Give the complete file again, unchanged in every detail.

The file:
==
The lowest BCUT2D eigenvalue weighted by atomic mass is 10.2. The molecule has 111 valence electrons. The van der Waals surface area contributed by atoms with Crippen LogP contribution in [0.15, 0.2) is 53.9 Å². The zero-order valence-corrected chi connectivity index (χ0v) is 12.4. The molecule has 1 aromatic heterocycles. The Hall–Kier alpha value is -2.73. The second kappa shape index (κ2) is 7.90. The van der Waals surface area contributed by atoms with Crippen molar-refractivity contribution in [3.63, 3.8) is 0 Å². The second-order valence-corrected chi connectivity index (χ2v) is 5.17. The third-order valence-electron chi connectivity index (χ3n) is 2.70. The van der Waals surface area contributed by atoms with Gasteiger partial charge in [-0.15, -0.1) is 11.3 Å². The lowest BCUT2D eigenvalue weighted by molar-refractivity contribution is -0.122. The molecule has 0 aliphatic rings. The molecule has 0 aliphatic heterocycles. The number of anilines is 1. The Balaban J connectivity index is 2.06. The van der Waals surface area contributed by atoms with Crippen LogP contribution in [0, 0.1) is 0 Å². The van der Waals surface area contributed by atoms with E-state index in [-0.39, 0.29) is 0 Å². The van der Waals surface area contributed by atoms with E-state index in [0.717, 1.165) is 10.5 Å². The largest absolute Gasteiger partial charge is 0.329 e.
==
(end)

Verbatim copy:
The lowest BCUT2D eigenvalue weighted by atomic mass is 10.2. The molecule has 111 valence electrons. The van der Waals surface area contributed by atoms with Crippen LogP contribution in [0.15, 0.2) is 53.9 Å². The zero-order valence-corrected chi connectivity index (χ0v) is 12.4. The molecule has 1 aromatic heterocycles. The Hall–Kier alpha value is -2.73. The second kappa shape index (κ2) is 7.90. The van der Waals surface area contributed by atoms with Crippen molar-refractivity contribution in [3.63, 3.8) is 0 Å². The second-order valence-corrected chi connectivity index (χ2v) is 5.17. The third-order valence-electron chi connectivity index (χ3n) is 2.70. The van der Waals surface area contributed by atoms with Gasteiger partial charge in [-0.15, -0.1) is 11.3 Å². The lowest BCUT2D eigenvalue weighted by molar-refractivity contribution is -0.122. The molecule has 0 aliphatic rings. The molecule has 0 aliphatic heterocycles. The number of anilines is 1. The Balaban J connectivity index is 2.06. The van der Waals surface area contributed by atoms with Crippen LogP contribution in [0, 0.1) is 0 Å². The van der Waals surface area contributed by atoms with E-state index in [-0.39, 0.29) is 0 Å². The van der Waals surface area contributed by atoms with E-state index in [0.717, 1.165) is 10.5 Å². The largest absolute Gasteiger partial charge is 0.329 e.